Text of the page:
The Great British Wine February 2018 Round-up

It’s been an eventful month in the world of Great British Wine. Firstly, there was the revealing of the merger and evolution of English Wine Producers and UKVA into Wine GB. Much has been discussed on social media about both name change and the logo, which it seems the jury is still out on. We, however, see this as a fantastic opportunity for the industry to work together with the collective forces of the English and Welsh wine industry and with an eye on both the domestic and international marketplace.

We also see that cohesive regional approaches such as the Vineyards of Hampshire group are on the increase. Following a thoroughly enjoyable VoH London Trade Tasting, from which I’ve included Danebury Vineyard’s new Madeleine Angevine in my picks of the month below, is the news of Kent’s Wine Garden of England. This is a collective of 7 Kentish vineyards including Chapel Down, Hush Heath and Gusbourne focusing on boosting recognition and tourism for the blossoming Kentish wine industry. And next month also sees the launch of a collective of eight producers forming Sussex Wineries. More soon on both of these developments!

Getting back to the subject of actual wines, during the month we have tried a few very exciting, perhaps even controversial releases. We’ve got Pommery’s Brut England, the first ever Sparkling wine from England to be released by a Champagne house. Also, I’ve had the pleasure of trying Majestic’s brand new mature Parcel Series English Sparkling and two eye-opening innovative releases from Denbies Wine Estate.

New Producer Discoveries

Chafor Vintage Cuvée 2013

REGION: Buckinghamshire   GRAPES: Chardonnay, Pinot Noir & Pinot Meunier

About the Winemaker: With the first vines of the now 23-acre vineyard being planted in 2013 in Buckinghamshire, Chafor produces a range of still and traditional method sparkling wines.

Made at Hampshire's Hattingley Valley, this is a blend of Chardonnay and Pinots Noir & Meunier.

The Vintage Cuvée 2013 opens with classic English sparkling aromas of crisp citrus, green apple and sweet brioche.

A wonderful balance on the palate that typifies the purity and clarity evident in many Hattingley-made wines. Bright acidity and crisp, clean orchard fruit flavours lead to softer, fuller stone fruit with light hints of biscuit and honeyed pastry. Delightful!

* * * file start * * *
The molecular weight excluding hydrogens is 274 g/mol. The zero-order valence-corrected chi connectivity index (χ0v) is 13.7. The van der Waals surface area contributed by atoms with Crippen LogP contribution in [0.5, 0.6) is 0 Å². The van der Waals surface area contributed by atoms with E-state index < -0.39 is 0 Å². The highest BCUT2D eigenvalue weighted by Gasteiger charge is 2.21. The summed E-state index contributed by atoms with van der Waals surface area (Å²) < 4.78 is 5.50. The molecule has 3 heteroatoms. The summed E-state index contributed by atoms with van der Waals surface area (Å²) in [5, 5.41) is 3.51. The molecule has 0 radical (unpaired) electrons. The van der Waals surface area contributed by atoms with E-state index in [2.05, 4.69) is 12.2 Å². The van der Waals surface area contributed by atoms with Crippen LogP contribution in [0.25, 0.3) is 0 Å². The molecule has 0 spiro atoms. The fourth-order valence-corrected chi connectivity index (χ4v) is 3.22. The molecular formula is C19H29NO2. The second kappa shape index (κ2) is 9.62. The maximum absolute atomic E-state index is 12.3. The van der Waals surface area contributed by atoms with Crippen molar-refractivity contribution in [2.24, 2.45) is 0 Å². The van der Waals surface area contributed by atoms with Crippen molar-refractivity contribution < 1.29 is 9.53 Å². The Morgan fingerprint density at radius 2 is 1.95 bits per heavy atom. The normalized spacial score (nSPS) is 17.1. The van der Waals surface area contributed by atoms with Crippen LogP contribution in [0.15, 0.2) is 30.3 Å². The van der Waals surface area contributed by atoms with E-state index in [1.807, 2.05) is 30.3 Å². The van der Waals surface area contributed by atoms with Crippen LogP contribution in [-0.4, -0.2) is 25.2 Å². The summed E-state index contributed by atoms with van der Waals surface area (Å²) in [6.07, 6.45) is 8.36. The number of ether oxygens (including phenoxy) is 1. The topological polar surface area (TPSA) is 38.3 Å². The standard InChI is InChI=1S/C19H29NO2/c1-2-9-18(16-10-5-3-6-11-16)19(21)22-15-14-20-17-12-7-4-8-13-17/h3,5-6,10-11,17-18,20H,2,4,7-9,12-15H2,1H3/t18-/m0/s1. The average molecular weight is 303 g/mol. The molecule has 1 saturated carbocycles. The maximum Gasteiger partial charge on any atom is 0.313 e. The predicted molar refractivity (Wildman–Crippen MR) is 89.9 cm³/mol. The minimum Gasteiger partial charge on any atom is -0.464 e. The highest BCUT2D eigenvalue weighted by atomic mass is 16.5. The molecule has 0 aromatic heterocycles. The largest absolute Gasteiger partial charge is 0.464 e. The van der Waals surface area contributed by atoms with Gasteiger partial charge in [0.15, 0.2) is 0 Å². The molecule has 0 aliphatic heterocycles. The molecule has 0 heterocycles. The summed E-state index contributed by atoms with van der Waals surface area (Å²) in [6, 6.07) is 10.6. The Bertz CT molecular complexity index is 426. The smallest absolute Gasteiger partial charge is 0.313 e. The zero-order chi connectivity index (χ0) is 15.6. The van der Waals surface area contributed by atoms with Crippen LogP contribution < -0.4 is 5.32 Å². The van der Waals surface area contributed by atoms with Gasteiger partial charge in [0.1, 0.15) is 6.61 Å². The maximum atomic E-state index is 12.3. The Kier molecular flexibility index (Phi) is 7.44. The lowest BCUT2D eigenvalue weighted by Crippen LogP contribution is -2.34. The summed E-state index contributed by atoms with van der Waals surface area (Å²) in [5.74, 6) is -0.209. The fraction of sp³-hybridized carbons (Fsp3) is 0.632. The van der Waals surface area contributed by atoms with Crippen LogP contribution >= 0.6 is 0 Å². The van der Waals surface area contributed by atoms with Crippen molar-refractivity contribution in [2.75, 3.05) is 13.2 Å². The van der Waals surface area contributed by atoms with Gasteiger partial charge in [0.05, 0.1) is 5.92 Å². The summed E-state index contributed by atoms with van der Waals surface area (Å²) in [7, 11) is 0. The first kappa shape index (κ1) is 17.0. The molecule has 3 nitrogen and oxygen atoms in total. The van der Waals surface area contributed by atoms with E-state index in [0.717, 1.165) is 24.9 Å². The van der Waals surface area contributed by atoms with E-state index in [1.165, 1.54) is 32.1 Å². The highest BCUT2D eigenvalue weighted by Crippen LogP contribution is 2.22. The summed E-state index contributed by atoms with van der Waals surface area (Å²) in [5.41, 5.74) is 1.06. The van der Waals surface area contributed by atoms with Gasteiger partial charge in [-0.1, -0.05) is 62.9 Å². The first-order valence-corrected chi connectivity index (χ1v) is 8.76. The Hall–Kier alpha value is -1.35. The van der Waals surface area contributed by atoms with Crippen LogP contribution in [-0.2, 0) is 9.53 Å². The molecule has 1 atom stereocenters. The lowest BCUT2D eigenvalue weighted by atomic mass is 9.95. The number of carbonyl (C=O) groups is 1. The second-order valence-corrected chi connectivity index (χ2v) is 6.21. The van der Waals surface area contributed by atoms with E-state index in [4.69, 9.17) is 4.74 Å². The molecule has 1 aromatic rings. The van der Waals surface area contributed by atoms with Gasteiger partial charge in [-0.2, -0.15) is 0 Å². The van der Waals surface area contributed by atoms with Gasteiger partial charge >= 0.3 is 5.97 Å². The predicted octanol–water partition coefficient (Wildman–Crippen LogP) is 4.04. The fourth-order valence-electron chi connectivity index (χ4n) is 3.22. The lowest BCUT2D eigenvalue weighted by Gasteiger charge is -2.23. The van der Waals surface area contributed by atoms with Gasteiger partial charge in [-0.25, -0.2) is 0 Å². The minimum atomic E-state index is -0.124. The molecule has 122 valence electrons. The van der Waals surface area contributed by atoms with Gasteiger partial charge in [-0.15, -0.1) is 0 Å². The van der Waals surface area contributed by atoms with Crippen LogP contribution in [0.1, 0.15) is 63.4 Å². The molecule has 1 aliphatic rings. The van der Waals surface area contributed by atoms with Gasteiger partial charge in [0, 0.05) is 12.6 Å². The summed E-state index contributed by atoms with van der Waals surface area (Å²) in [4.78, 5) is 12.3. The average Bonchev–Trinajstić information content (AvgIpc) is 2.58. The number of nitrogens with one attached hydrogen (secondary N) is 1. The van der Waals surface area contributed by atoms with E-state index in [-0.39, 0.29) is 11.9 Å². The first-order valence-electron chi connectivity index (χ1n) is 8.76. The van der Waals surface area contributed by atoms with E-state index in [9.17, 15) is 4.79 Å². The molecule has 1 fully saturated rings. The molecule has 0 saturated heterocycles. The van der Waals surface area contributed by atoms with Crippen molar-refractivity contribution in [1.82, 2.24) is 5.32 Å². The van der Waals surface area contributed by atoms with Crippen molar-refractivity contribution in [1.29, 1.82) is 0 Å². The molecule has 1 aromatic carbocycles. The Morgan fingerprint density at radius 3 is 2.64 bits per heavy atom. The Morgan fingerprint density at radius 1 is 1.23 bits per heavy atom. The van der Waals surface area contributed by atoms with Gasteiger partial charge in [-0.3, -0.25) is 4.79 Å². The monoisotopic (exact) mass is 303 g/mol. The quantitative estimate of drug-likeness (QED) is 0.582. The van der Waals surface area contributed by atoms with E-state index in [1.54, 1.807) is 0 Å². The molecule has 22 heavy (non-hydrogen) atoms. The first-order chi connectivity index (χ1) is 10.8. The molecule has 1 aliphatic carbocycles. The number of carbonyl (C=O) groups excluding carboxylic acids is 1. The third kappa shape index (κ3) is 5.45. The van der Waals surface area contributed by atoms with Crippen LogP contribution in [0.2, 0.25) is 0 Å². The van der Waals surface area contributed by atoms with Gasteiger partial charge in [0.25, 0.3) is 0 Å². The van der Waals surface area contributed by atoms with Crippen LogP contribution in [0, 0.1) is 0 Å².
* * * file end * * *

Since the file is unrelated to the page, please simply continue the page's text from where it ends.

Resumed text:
We look forward to featuring more from Chafor in the coming months.

Where to Buy:

New Wines from Producers We Love

Danebury Madeleine Angevine 2015

REGION: Hampshire   GRAPES: Madeleine Angevine

About the Winemaker: A 7-acre vineyard in Hampshire, specialising in white grapes and perhaps most well known for their Madeleine Angevine.

This month saw the seven Vineyards of Hampshire members bring their collective efforts to London for their annual trade tasting.

Whilst we have extensively covered VoH's wines over the last year, there were a few new wines on show including Danebury's new 2015 vintage whites.

Once again, my favourite is their Madeleine Angevine, which exhibits a wonderfully fresh nose of light lemon and grapefruit and delicate floral notes with hints of spice and grassy meadows.

The palate is wonderfully pure and precise, with pithy lemon notes up front before a fleshy wash of white peach leading to a dry finish of grapefruit, mineral and hints of pepper.

Where to Buy:

Two New Innovative Wines from Denbies

Denbies Cubitt Blanc de Blancs 2013

REGION: Surrey   GRAPES: Chardonnay

About the Winemaker: Denbies, based in Dorking, Surrey has a huge 265 acres of land under vine. The wines are made on site in conjunction with the Litmus Wines team.

The first (to our knowledge) zero dosage English Sparkling Blanc de Blancs. Made from 100% Chardonnay from the excellent 2013 harvest, the wine spent 40 months on lees in the bottle and has just 1g/l residual sugar.

The resulting wine is impeccably pure. There are aromas of green apples and light citrus, gorgeous honeysuckle floral notes with lightly toasted brioche complexity.

The palate is strikingly dry, though crucially not overwhelmed by acidity despite the lack of dosage. A pure, clean sparkling Chardonnay experience ensues, with lots of fresh, crunchy orchard fruit.